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Promising treatment for ovarian cancer, the post-IVF abortions, and paying patients Pounds for Pounds

By Steve Nowottny

Our roundup of health news headlines on Monday 7 June.

The Times (now locked behind an apparently occasional paywall, so you may or may not be able to actually read it unless you pay for it), is one of several papers to report ‘the first promising treatment for ovarian cancer for almost 20 years'. According to results released at the American Soceity for Clinical Oncology annual conference in Chicago, taking bevacizumab (Avastin) in combination with standard chemotherapy can offer patients an extra four to six months of life.

The Daily Telegraph reports figures revealed under the Freedom of Information Act which show that on average 80 abortions a year are carried out in England and Wales on women who have undergone IVF treatment.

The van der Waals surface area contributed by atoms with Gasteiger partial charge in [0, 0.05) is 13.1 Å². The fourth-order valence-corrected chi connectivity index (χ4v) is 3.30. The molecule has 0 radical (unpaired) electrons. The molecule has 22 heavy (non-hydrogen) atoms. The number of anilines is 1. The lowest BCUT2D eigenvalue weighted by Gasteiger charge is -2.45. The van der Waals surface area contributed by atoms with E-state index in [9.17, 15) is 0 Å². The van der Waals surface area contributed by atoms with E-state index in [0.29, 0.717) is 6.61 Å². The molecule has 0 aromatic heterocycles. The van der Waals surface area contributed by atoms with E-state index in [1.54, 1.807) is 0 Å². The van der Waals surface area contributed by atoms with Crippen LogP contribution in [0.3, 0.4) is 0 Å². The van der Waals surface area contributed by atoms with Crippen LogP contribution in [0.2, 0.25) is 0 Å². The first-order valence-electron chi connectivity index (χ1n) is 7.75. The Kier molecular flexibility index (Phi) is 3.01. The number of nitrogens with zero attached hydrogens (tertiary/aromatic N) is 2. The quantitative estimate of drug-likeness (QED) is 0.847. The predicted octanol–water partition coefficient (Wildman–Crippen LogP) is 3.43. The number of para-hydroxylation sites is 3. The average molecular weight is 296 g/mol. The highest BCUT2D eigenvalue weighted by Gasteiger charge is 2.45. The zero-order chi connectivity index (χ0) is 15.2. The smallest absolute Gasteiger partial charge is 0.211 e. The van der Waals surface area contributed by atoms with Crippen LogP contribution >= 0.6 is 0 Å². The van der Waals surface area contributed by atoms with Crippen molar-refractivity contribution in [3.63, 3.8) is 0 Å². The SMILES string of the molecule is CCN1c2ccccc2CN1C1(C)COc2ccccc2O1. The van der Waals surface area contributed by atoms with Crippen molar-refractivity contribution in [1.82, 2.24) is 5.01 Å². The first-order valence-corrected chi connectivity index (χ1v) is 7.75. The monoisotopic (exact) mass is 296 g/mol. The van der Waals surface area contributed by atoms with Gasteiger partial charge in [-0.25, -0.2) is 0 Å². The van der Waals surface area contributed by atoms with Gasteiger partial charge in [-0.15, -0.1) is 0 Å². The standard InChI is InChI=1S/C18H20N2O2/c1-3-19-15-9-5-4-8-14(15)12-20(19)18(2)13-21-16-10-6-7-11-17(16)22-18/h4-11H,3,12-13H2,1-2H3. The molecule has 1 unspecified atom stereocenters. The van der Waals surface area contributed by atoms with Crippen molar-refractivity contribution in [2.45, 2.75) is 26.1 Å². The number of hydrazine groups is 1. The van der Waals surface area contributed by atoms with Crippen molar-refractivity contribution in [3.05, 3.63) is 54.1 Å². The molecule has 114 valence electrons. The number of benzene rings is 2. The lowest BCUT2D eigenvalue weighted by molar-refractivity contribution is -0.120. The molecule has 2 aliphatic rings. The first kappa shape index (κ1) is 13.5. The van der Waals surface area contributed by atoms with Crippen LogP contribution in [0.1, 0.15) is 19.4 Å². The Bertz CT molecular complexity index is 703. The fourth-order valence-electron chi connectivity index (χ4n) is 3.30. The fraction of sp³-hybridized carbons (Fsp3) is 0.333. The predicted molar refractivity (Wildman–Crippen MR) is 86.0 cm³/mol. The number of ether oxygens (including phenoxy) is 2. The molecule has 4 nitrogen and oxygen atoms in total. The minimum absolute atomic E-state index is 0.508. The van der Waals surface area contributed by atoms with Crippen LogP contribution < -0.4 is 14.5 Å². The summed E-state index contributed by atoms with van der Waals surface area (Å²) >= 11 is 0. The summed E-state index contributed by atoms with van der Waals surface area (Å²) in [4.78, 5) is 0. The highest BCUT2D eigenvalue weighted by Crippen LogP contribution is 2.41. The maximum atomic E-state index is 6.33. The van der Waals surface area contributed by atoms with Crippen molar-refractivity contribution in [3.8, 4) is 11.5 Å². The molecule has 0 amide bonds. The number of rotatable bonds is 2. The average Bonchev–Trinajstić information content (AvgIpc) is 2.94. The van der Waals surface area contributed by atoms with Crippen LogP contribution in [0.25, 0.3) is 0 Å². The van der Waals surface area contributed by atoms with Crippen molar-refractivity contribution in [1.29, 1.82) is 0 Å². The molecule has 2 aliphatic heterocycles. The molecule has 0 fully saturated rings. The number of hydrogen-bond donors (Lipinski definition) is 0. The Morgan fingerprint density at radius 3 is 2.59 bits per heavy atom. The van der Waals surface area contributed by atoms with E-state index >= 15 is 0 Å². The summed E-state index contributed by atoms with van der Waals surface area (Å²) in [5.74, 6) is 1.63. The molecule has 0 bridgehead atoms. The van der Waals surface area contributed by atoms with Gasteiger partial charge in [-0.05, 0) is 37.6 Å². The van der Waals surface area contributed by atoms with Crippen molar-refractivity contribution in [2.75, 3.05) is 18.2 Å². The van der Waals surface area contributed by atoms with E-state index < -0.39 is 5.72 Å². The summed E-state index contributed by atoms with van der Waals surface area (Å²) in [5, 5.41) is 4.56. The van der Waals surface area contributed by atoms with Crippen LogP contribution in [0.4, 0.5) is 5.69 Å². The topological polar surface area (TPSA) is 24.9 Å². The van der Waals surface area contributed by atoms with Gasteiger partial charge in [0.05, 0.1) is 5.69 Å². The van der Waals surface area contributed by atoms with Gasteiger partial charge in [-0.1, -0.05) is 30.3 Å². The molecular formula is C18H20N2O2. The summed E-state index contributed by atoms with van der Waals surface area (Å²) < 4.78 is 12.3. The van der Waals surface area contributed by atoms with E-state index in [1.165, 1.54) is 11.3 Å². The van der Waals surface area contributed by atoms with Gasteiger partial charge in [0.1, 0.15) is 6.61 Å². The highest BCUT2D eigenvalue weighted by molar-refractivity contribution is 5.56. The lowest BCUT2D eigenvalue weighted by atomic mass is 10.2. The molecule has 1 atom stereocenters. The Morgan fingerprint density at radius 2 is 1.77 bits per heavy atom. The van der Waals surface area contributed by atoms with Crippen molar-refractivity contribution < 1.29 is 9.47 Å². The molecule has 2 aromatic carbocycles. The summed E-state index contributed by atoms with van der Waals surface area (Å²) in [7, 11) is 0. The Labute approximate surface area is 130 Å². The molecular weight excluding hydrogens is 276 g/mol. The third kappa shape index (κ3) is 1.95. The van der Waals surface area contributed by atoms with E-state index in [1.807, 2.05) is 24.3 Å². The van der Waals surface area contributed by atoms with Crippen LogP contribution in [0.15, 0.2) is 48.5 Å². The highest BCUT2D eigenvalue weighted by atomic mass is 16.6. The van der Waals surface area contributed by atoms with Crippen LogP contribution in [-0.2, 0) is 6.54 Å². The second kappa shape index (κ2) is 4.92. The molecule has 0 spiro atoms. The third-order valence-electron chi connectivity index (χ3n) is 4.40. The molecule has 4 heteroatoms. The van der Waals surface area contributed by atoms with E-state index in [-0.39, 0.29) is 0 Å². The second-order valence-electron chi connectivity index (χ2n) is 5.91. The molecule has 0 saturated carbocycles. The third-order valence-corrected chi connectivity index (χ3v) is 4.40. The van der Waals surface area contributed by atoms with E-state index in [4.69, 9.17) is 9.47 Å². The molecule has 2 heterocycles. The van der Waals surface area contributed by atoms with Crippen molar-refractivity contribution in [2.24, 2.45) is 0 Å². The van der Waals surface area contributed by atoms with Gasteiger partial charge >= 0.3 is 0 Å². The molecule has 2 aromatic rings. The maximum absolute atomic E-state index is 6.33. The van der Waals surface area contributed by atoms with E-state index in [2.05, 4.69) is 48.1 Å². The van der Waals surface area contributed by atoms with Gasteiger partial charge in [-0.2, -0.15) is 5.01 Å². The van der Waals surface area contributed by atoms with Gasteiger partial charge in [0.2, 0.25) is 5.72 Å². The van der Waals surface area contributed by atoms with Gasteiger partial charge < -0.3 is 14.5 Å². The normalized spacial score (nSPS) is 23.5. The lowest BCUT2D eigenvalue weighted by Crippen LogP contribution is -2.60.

According to the paper, ‘around half of the abortions are carried out for women aged between 18 and 34, who are less likely to suffer complications in their pregnancies or conceive babies with abnormalities, raising the question that they may have had abortions for 'social reasons'.'

The Daily Mail covers research confirming what parents have always known – ‘How a strict (and early) bedtime makes a brighter child'.

An analysis of 8,000 youngsters by SRI International, an independent research institute in California, found that those had regular bedtimes were better at languages, reading and maths than those who did not.

Also in the Mail, we're told a cure for rheumatoid arthritis is a ‘step nearer' after researchers in Portugal identified an antibody which treats the cause of the pain rather than just the symptoms.

And finally, what's the best way to get patient to lose weight? Simple – pay ‘em.

That's according to Winton Rossiter, the founder of the controversial Pounds for Pounds scheme, who's quoted in the Telegraph as saying that dieters who were paid to lose weight in a scheme sponsored by NHS Eastern and Coastal Kent lost twice as much weight as those who were not being paid.

The PCT itself has a more cautious reaction to the results among the 402 patients it paid for, warning ‘there were high dropout rates and so it is very difficult to interpret the results to show how successful this would be across our population.'

Spotted a story we've missed? Let us know, and we'll update the digest throughout the day.

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